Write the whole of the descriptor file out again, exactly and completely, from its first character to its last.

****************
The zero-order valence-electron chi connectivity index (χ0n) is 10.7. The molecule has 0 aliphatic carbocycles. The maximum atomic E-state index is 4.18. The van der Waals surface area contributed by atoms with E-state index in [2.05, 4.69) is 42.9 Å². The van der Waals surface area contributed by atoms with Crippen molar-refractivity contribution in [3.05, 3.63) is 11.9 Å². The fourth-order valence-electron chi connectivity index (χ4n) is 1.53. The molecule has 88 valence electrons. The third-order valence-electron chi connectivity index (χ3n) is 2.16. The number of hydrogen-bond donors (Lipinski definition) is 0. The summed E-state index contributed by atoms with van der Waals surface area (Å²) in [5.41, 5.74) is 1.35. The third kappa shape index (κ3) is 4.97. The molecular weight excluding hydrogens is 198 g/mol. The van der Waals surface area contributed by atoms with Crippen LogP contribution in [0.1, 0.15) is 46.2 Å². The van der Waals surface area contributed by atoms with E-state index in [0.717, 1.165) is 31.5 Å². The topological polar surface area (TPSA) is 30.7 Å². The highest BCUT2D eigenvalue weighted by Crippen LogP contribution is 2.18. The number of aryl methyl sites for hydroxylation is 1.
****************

The zero-order valence-electron chi connectivity index (χ0n) is 10.7. The molecule has 0 aliphatic carbocycles. The maximum atomic E-state index is 4.18. The van der Waals surface area contributed by atoms with E-state index in [2.05, 4.69) is 42.9 Å². The van der Waals surface area contributed by atoms with Crippen molar-refractivity contribution in [3.05, 3.63) is 11.9 Å². The fourth-order valence-electron chi connectivity index (χ4n) is 1.53. The molecule has 88 valence electrons. The third-order valence-electron chi connectivity index (χ3n) is 2.16. The number of hydrogen-bond donors (Lipinski definition) is 0. The summed E-state index contributed by atoms with van der Waals surface area (Å²) in [5.41, 5.74) is 1.35. The third kappa shape index (κ3) is 4.97. The molecular weight excluding hydrogens is 198 g/mol. The van der Waals surface area contributed by atoms with Crippen LogP contribution in [0.1, 0.15) is 46.2 Å². The van der Waals surface area contributed by atoms with E-state index in [0.717, 1.165) is 31.5 Å². The topological polar surface area (TPSA) is 30.7 Å². The highest BCUT2D eigenvalue weighted by Crippen LogP contribution is 2.18. The number of aryl methyl sites for hydroxylation is 1.